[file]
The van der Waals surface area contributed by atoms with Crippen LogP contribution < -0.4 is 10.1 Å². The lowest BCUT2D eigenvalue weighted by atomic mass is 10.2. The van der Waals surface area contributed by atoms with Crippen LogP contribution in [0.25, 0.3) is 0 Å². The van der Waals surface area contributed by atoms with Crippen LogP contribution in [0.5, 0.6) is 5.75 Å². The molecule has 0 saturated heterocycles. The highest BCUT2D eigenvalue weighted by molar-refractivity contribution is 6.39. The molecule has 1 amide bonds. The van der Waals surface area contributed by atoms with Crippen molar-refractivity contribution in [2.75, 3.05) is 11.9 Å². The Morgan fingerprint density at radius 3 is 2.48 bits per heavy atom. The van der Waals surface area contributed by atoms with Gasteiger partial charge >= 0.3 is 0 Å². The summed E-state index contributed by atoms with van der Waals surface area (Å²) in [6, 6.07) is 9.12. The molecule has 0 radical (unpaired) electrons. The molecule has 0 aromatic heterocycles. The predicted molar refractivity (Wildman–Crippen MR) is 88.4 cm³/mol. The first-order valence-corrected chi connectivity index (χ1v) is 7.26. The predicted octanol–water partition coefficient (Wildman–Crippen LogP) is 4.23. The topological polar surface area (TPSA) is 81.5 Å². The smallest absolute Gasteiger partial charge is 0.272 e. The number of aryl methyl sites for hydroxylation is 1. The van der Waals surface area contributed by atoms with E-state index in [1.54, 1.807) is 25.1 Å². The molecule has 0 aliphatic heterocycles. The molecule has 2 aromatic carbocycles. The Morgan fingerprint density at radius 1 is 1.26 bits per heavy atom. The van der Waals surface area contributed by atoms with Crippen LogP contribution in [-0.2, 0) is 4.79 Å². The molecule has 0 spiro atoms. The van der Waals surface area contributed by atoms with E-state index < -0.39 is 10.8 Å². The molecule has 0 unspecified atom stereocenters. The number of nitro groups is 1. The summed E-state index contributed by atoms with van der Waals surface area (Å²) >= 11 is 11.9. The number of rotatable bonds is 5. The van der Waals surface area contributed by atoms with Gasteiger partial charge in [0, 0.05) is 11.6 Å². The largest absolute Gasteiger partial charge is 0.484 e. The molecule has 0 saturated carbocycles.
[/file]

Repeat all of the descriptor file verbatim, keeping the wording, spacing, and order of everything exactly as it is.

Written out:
The van der Waals surface area contributed by atoms with Crippen LogP contribution < -0.4 is 10.1 Å². The lowest BCUT2D eigenvalue weighted by atomic mass is 10.2. The van der Waals surface area contributed by atoms with Crippen LogP contribution in [0.25, 0.3) is 0 Å². The van der Waals surface area contributed by atoms with Crippen LogP contribution in [0.5, 0.6) is 5.75 Å². The molecule has 0 saturated heterocycles. The highest BCUT2D eigenvalue weighted by molar-refractivity contribution is 6.39. The molecule has 1 amide bonds. The van der Waals surface area contributed by atoms with Crippen molar-refractivity contribution in [2.75, 3.05) is 11.9 Å². The Morgan fingerprint density at radius 3 is 2.48 bits per heavy atom. The van der Waals surface area contributed by atoms with Gasteiger partial charge >= 0.3 is 0 Å². The summed E-state index contributed by atoms with van der Waals surface area (Å²) in [6, 6.07) is 9.12. The molecule has 0 radical (unpaired) electrons. The molecule has 0 aromatic heterocycles. The predicted molar refractivity (Wildman–Crippen MR) is 88.4 cm³/mol. The first-order valence-corrected chi connectivity index (χ1v) is 7.26. The predicted octanol–water partition coefficient (Wildman–Crippen LogP) is 4.23. The topological polar surface area (TPSA) is 81.5 Å². The smallest absolute Gasteiger partial charge is 0.272 e. The number of aryl methyl sites for hydroxylation is 1. The van der Waals surface area contributed by atoms with E-state index in [1.54, 1.807) is 25.1 Å². The molecule has 0 aliphatic heterocycles. The molecule has 2 aromatic carbocycles. The Morgan fingerprint density at radius 1 is 1.26 bits per heavy atom. The van der Waals surface area contributed by atoms with Crippen LogP contribution in [-0.2, 0) is 4.79 Å². The molecule has 0 spiro atoms. The van der Waals surface area contributed by atoms with E-state index < -0.39 is 10.8 Å². The molecule has 0 unspecified atom stereocenters. The number of nitro groups is 1. The summed E-state index contributed by atoms with van der Waals surface area (Å²) >= 11 is 11.9. The number of rotatable bonds is 5. The van der Waals surface area contributed by atoms with Gasteiger partial charge in [0, 0.05) is 11.6 Å². The largest absolute Gasteiger partial charge is 0.484 e. The molecule has 0 saturated carbocycles.